SEVENTY PEOPLE lost their lives in the Grenfell Tower fire on 14th June. A stillborn baby is also being counted as a victim of the fire. Dr Fiona Wilcox, Senior Coroner for Westminster, will now open and adjourn the final inquests on 22nd November.
The Metropolitan Police have confirmed that they believe 71 is the final death toll and there are no more human remains in the Tower to identify. The intensity of the fire had left over 15 tonnes of ash and debris on each floor – all of which was subjected to a fingertip search by specialist police and other experts.
Commander Stuart Cundy of the Metropolitan Police said, “I have been clear from the start that a priority for us was recovering all those who died, and identifying and returning them to their families. I cannot imagine the agony and uncertainty that some families and loved ones have been through whilst we have carried out our meticulous search, recovery and identification process. It is vital that our search and identification operation was undertaken in a manner that families and loved ones could have complete confidence in.”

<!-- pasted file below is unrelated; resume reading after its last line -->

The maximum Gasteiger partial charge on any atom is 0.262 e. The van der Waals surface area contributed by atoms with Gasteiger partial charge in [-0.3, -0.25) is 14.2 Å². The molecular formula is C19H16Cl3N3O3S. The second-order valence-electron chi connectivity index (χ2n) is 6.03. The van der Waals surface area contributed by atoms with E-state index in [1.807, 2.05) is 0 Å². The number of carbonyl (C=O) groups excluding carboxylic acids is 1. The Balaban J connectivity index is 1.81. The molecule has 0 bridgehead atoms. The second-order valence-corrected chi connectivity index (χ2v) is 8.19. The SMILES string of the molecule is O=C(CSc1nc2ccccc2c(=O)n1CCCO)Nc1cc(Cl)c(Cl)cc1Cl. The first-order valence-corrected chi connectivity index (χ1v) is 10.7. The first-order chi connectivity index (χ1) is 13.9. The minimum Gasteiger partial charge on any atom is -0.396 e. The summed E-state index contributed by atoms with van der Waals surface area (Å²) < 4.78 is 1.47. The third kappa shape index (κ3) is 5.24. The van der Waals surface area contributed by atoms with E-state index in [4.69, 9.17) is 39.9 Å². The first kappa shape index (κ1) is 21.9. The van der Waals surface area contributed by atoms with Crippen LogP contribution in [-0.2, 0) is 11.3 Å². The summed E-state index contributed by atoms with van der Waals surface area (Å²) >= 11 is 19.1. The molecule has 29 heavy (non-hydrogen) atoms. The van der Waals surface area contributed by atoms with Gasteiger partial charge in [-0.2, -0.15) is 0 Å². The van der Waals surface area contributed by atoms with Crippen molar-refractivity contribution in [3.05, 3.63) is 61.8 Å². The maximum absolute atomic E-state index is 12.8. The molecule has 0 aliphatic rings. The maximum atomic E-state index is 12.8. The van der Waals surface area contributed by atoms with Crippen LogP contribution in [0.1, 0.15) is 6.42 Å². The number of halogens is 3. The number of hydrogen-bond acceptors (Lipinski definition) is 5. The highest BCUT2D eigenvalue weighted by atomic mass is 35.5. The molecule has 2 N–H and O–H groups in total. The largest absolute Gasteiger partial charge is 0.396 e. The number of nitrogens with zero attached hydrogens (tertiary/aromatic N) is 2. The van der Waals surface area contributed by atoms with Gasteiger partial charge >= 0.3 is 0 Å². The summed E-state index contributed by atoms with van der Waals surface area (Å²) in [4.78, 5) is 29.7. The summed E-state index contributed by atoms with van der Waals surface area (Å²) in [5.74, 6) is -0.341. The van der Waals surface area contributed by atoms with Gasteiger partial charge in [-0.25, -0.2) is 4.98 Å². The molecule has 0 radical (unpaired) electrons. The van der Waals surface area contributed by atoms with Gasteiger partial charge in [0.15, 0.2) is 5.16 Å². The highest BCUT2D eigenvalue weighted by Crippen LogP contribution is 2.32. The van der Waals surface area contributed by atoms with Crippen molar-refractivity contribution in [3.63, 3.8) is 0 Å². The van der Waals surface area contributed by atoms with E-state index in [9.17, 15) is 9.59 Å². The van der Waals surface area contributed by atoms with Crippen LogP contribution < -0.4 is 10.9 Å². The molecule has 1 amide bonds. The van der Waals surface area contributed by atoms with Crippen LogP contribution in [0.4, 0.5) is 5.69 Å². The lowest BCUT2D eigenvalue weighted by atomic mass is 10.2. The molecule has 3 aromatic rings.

As well as the physical operation inside the Tower, police conducted an investigation into reports of missing people – a total of 400 people when the work began. This number was whittled down as people were found elsewhere – and as investigations confirmed some people had been reported missing more than once, sometimes under different spellings of the same name, for example.
There were also a small number of claims from individuals trying to claim compensation in respect of relatives who did not exist. Already one person has been convicted of fraud for doing so, and other cases are outstanding.
Police have also been able to report that CCTV and video taken from policy body cameras have recorded 223 people escaping from the Tower.
Investigations into the cause of the fire continue.